Replacing absences and extensions with sick days and personal days

There’s one week left before the end of the semester. That makes it crunch-time for students. (Then it’s crunch-time for faculty who have to grade. Some of my students calculated that I’d have over 600 pages of work to grade just from one class.)

With crunch-time comes the inevitable barrage of requests for excused absences and extensions on projects, papers, and exams. Reasons range from illness to sudden personal or family crises to other college obligations. These are all things that students face during the rest of the semester, too, but at the end of the semester, any one of these issues is bound to intersect with some classroom obligation.

There seem to be as many ways of dealing with these requests as there are professors who field them. There are those with attendance policies (and among them those who enforce their policies and those who don’t) and those without attendance policies. There are those who never allow extensions and won’t accept late work, those who penalize late work, and those who will offer an extension for almost any reason. But most seem to have one thing in common: They’re not quite satisfied with the way they handle these requests.

Since February, I’ve been thinking about new policies on absences and extensions. That month, my students weren’t the only ones missing class. Typically, I don’t miss a single class session for anything but a professional obligation (e.g., a conference), but this semester I came down with influenza and missed class. (I should have missed more classes, but the doctor I first visited assured me I didn’t have the flu, so I actually taught  — maybe “taught” would be a better descriptor, given the shape I was in — when I should already have been at home.) When I missed class, I didn’t write to see if I could take the day off or not — I took a sick day. I think it was the second sick day I’ve ever used at Wheaton College and maybe the third or fourth I’ve ever used with any employer. This got me thinking….

Next year, I’m going to take my cues on this from the workplaces in which most of our students will find themselves soon after graduation. Many of those employers allow some combination of vacation days, personal days, sick days, and holidays (unless they roll the first three into one category, like “paid time off”). I think something like this model might work better for me and my students.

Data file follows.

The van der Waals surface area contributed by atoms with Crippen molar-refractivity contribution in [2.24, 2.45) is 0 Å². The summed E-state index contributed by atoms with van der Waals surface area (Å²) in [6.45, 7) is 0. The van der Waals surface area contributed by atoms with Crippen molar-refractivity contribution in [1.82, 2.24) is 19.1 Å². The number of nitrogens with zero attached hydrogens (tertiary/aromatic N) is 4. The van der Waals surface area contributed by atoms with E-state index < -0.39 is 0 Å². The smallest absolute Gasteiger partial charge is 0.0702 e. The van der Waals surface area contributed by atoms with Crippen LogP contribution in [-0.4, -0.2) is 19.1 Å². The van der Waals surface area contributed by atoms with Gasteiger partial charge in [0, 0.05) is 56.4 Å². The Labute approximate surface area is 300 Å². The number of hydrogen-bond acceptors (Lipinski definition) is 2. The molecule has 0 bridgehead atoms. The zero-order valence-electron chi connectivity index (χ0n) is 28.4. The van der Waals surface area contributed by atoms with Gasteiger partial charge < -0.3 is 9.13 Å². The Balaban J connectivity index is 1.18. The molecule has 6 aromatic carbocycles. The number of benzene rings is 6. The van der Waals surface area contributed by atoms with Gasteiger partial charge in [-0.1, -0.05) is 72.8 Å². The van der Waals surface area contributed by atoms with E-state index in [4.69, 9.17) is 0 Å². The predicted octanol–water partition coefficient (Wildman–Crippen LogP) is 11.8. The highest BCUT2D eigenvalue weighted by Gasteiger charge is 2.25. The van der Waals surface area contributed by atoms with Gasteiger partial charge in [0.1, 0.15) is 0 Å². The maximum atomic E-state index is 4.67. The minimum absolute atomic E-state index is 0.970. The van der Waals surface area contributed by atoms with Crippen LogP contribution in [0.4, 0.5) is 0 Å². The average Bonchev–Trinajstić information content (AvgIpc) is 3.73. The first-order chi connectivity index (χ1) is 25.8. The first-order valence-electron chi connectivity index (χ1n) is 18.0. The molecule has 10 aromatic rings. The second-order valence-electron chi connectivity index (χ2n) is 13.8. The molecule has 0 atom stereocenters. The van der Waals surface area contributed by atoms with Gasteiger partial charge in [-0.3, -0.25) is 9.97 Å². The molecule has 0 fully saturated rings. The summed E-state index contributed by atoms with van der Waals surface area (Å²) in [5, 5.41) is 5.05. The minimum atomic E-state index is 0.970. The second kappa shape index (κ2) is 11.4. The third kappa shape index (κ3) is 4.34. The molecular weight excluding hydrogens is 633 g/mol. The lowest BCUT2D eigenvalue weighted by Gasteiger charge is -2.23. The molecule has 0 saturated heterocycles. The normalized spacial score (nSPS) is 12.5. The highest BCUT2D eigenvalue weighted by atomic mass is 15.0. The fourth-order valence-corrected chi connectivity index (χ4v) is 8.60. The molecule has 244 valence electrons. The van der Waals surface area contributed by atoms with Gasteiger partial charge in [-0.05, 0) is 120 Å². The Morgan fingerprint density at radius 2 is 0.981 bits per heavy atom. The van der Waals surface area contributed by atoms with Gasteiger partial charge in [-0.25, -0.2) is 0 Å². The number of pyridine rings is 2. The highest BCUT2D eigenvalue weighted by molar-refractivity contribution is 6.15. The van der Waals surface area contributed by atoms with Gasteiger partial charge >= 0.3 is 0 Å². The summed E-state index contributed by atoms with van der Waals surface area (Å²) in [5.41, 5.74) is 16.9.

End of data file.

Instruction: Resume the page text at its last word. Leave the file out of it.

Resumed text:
While students don’t need me to give them holidays or vacation days — there are plenty of those in the college calendar — I’m going to assign a set number of sick/personal days in a single group called “sick/personal days” (because I’m not going to be the arbiter of when someone is truly ill). Students will be able to use these sick/personal days for absences or extensions. Need to miss class? Use a sick/personal day. Need another two days to complete that paper? Use two sick/personal days. Want to give me your reason? Fine. Don’t want to share your reasons? Great — I don’t need to know.

How many sick/personal days should a student get in a semester? Here’s what I’d propose.

  1. The average number of sick days offered to new, early-career employees appears to be something like 8 per year– some get more, some get less. To be generous, let’s round that number up to 10.
  2. A semester is roughly one-third of a year. So it would be reasonable to give 3.3 sick days per semester, if a class were to meet every day.
  3. Very few classes meet every day, so we need to account for that: Multiply 3.3 by the percentage of days per week that your class meets. For a hypothetical class that meets three days per week, that’s 3.3*.6, which equals 1.98, so let’s say 2.
  4. So we have 2 sick days. Let’s add a personal day. That’s 3 sick/personal days in something like 45 class sessions.

A few additional guidelines:

  • Sick/personal days would be non-transferable (imagine the market for these days if they were transferable).
  • I would not allow them to be rolled over to any future term.
  • Students would still be accountable for material they missed during an absence. (Want to save up your days and miss the last week? No problem, but that material may still be on the exam.)
  • Again, students would be able to use sick/personal days for any combination of either absences or extensions.

Just like sick/personal days in the workplace, if you use them all up and then need additional time off, you’re pretty much out of luck. So, if a student uses all three sick/personal days and then wants an extension, they’re out of luck and the assignment is subject to whatever penalties normally accrue to late assignments. If a student uses all three and then wants to miss class for a trip or return late from spring break, no dice — they should have planned for that. Hopefully this approach would teach students to think ahead, steward their resources, and exercise good judgment while also getting them accustomed to some of the limitations of their future workplaces.